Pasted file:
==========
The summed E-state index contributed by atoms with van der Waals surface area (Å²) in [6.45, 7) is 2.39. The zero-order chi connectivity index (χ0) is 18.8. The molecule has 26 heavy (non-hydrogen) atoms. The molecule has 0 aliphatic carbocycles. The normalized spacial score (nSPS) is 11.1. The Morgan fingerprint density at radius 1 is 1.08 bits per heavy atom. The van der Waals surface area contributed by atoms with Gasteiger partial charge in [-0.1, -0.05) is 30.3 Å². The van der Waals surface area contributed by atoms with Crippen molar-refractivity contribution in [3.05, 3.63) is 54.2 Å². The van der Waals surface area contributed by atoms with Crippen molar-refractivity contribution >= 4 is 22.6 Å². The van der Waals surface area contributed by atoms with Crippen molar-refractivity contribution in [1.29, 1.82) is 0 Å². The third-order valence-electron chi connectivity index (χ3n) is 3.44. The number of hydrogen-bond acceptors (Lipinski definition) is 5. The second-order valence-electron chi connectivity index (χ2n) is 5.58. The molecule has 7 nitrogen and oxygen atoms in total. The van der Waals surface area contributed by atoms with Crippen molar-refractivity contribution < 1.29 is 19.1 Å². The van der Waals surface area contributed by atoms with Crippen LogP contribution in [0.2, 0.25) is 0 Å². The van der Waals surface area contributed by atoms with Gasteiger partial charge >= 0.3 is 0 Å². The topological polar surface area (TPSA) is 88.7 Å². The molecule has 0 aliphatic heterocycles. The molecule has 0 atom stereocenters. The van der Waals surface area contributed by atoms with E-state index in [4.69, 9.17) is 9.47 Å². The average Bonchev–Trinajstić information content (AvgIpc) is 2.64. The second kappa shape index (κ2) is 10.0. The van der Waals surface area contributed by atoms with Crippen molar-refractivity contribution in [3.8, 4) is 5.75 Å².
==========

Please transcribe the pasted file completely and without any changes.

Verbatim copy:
The summed E-state index contributed by atoms with van der Waals surface area (Å²) in [6.45, 7) is 2.39. The zero-order chi connectivity index (χ0) is 18.8. The molecule has 26 heavy (non-hydrogen) atoms. The molecule has 0 aliphatic carbocycles. The normalized spacial score (nSPS) is 11.1. The Morgan fingerprint density at radius 1 is 1.08 bits per heavy atom. The van der Waals surface area contributed by atoms with Gasteiger partial charge in [-0.1, -0.05) is 30.3 Å². The van der Waals surface area contributed by atoms with Crippen molar-refractivity contribution in [3.05, 3.63) is 54.2 Å². The van der Waals surface area contributed by atoms with Crippen molar-refractivity contribution >= 4 is 22.6 Å². The van der Waals surface area contributed by atoms with Crippen molar-refractivity contribution in [1.29, 1.82) is 0 Å². The third-order valence-electron chi connectivity index (χ3n) is 3.44. The number of hydrogen-bond acceptors (Lipinski definition) is 5. The second-order valence-electron chi connectivity index (χ2n) is 5.58. The molecule has 7 nitrogen and oxygen atoms in total. The van der Waals surface area contributed by atoms with Crippen molar-refractivity contribution < 1.29 is 19.1 Å². The van der Waals surface area contributed by atoms with Crippen LogP contribution in [0.2, 0.25) is 0 Å². The van der Waals surface area contributed by atoms with Gasteiger partial charge >= 0.3 is 0 Å². The topological polar surface area (TPSA) is 88.7 Å². The molecule has 0 aliphatic heterocycles. The molecule has 0 atom stereocenters. The van der Waals surface area contributed by atoms with E-state index in [4.69, 9.17) is 9.47 Å². The average Bonchev–Trinajstić information content (AvgIpc) is 2.64. The second kappa shape index (κ2) is 10.0. The van der Waals surface area contributed by atoms with Crippen molar-refractivity contribution in [3.8, 4) is 5.75 Å².